[Clam-devel] Re: Data-flow systems integration (was: CLAM 0.98 released)

Andy Wingo wingo at pobox.com
Thu Feb 15 08:12:32 PST 2007

Hi Pau!

I'll excerpt a bit out of order here:

On Wed, 2007-02-14 at 15:56 +0100, Pau Arumi wrote:
> I wanted to start looking on how gstreamer can be run (and
> synchronized to other streams) with a callback-based system. So could
> point-me to relevant code of the work already done, design docs, mail
> discussions, whatever? Also, I'm not very sure about which list this
> discussion should belong.

GStreamer has two basic modes, push and pull. Push is optimized for the
case when you are dealing with a container format, and don't know
exactly what will come out of the format. The source starts a thread,
pushing buffers, and the rest of the pipeline deals with buffers as they

An audio sink in push mode spawns an additional thread to write to the
audio device. It communicates with the rest of the pipeline via a ring

Multiple sinks within the same pipeline are typically driven from
separate threads. Synchronization is easy with multiple threads: a clock
is selected somehow and the sinks perform blocking waits on the clock
until it is time to render their data. In the audio sink case it is the
thread feeding the ring buffer that performs the blocking wait.
Typically, the audio sink also provides the pipeline clock based on how
many samples have been played.

Pull mode, more appropriate to this list ;), has to be explicitly
supported by elements. It's a pain to implement a decoder such that you
can ask for 64 frames of audio data, which is why they normally run in
push mode. Pull mode in GStreamer is more appropriate to when dealing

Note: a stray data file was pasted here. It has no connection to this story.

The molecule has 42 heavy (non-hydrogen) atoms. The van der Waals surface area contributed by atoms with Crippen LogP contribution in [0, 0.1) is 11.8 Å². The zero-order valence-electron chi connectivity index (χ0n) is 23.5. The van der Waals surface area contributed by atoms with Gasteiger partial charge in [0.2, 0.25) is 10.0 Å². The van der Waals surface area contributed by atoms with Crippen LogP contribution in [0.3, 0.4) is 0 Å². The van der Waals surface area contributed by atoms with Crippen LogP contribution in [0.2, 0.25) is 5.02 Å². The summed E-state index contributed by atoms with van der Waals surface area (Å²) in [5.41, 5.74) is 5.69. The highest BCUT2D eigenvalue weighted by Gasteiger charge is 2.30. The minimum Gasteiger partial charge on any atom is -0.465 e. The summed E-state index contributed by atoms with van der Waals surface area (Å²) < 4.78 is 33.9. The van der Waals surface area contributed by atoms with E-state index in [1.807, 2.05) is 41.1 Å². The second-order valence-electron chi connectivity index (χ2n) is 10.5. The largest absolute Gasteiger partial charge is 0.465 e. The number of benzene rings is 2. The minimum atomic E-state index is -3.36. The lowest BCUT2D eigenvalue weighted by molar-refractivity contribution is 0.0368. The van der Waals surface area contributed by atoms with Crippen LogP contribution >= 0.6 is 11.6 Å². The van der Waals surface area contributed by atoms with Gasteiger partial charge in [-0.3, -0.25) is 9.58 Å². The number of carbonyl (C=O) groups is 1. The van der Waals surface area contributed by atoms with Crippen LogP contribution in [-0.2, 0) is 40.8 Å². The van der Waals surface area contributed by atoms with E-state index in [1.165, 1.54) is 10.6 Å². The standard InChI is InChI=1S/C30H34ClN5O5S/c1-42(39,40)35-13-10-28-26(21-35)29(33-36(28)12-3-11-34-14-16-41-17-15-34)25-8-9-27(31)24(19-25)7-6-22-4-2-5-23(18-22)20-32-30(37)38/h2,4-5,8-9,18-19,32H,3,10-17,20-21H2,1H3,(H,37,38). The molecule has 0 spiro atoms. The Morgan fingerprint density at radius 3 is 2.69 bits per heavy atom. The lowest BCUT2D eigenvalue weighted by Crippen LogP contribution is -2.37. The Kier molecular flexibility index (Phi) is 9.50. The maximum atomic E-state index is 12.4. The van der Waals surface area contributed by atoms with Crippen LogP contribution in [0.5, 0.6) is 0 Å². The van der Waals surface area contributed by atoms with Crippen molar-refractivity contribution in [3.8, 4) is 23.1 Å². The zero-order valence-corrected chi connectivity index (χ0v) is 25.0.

with a format with a constant number of bytes per unit time. In pull
mode, the sink is the one that spawns the thread, driving the pipeline
by pulling N bytes as it can. The process of thread spawning is generic
enough so that the jack process() callback can run the gstreamer
pipeline directly, pulling out only the number of samples that it wants.

In the past there have been other scheduling mechanisms in GStreamer
(cothreads, notably), but hopefully we have seen the last of those.

gstreamer-devel at lists.sourceforge.net would be the list to continue a
discussion, as it's probably more specific than this list is interested
in. The best written documents we have, which are only slightly out of
date, are these:

 in the section "Dataflow and buffers", as an overview;

 as how the threads get spawned or not, and how the scheduling method   
 is chosen; and

 for some trickiness regarding format ("caps") negotiation.

On Wed, 2007-02-14 at 15:56 +0100, Pau Arumi wrote:
> I see in your blog that pull-mode in gstreamer needs code-review. I'm 
> interested to help since I'm planning to do some research on
> integrating
> data-flows of different nature during the next few months for my PhD.
> Later I can give more details on what I want to achieve. It's likely
> that integrating other systems with CLAM will be one of the outcomes.

Interesting! Most of the review that it needs is GStreamer-specific: how
to ensure optimal behavior appropriate for audio synthesis in a very
general framework. It's not an area that has been well-explored from the
GStreamer side, although I've tried to make sure that the current stable
series can support efficient pull-mode in a compatible manner. So
getting use cases, ideas, analysis, and example apps would be useful

> PS: in your blog you talk a lot about Catalan things: are you also
> based in Barcelona? If so, why don't we meet and talk about that?

I am indeed, although my Catalan is not yet up to standard ;-) In fact I
think we're only a few blocks away. I'll follow with a private mail :)



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